PROPOSED regulatory changes on Wall Street could result in 'some changes' for global financial services firm Russell Investments.
However, the full implications are not yet clear, the firm's president and chief executive Andrew Doman said yesterday.
United States-based Russell is pressing ahead with expansion in Asia and other regions.
'Regulatory change in the US is not clear. There could be some changes for us, but we are not aware of what they will be at this point, so we will watch closely and will be maintaining a very close brief on the regulatory change in the US and in Europe,' said Mr Doman.
The impetus for expanding in Asia lies in the opportunities the region presents, rather than the threat of greater regulation in the West, said Mr Mahendran Nathan, Russell Investments' chief executive of Asean, India, Hong Kong and Taiwan.
'Our business is growing globally, in Asia it's primarily a growth story,' he said. 'We are actively trying to find new people and more resources because the demand for our products is overwhelming.'
The former chief executive and managing partner of Wealth Management Asia joined Russell last November, after the latter divided its business in the region into three sub-regions to focus on each market.
The first is southern Asia; the second, Japan, China and Korea; and the third, Australia and New Zealand.
Earlier this month, the firm also announced the appointment of three senior executives in South Korea, Taiwan and Singapore to cater to the growing Asian market.
And it is trying to get a piece of the pie as a multi-manager fund. This means that it invests its clients' assets in a variety of other funds it hand-picks, and allocates assets according to the needs of its clients.
'If you appoint a fund manager directly, that manager may not perform, or that managing style may change or may not be applicable in a certain market cycle anymore,' said Mr Nathan.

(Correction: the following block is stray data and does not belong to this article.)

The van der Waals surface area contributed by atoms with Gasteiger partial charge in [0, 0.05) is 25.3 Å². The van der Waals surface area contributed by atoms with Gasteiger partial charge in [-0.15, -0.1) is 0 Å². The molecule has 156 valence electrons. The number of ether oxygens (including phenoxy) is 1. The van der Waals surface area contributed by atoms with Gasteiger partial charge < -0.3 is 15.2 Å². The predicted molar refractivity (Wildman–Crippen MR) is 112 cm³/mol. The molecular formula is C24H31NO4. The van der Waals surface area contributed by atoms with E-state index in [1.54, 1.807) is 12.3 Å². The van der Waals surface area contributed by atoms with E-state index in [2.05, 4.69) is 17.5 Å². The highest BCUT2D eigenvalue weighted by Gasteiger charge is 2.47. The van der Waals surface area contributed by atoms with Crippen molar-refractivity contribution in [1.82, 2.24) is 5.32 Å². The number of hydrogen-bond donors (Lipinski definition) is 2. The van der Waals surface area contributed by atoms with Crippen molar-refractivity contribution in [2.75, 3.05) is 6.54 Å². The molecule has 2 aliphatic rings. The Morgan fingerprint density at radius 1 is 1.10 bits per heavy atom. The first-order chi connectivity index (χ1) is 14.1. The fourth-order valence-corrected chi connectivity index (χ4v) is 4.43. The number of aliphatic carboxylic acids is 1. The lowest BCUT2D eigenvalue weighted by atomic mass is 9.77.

'In the multi-manager process, we find optimal manager mixes...A lot of time is spent doing asset management research and consultancy.'
Plans are afoot to launch exchange-traded funds (ETFs) - funds that trade on a stock exchange like a stock and expose investors to a basket of securities - throughout Asia, after it has done so in Australia next Monday.
'We think ETFs will steadily replace mutual funds as a preferred vehicle for investment. We want to be a part of that, and we want to give clients active alternatives,' said Mr Doman.
Looking ahead, the firm sees significant opportunities for its clients' funds in exposure to global emerging and Asian markets, as well as in distressed assets - all of which there have been increased demand for, he added.
'There are a lot of distressed property and private assets around that can be packaged for clients...There is an overhang in property in markets like Dubai and London, and the US is another interesting area for distressed property,' he said.
'It will recover in time, but right now those assets are being sold at a fraction of their true value.'
Source: Straits Times, 1 May 2010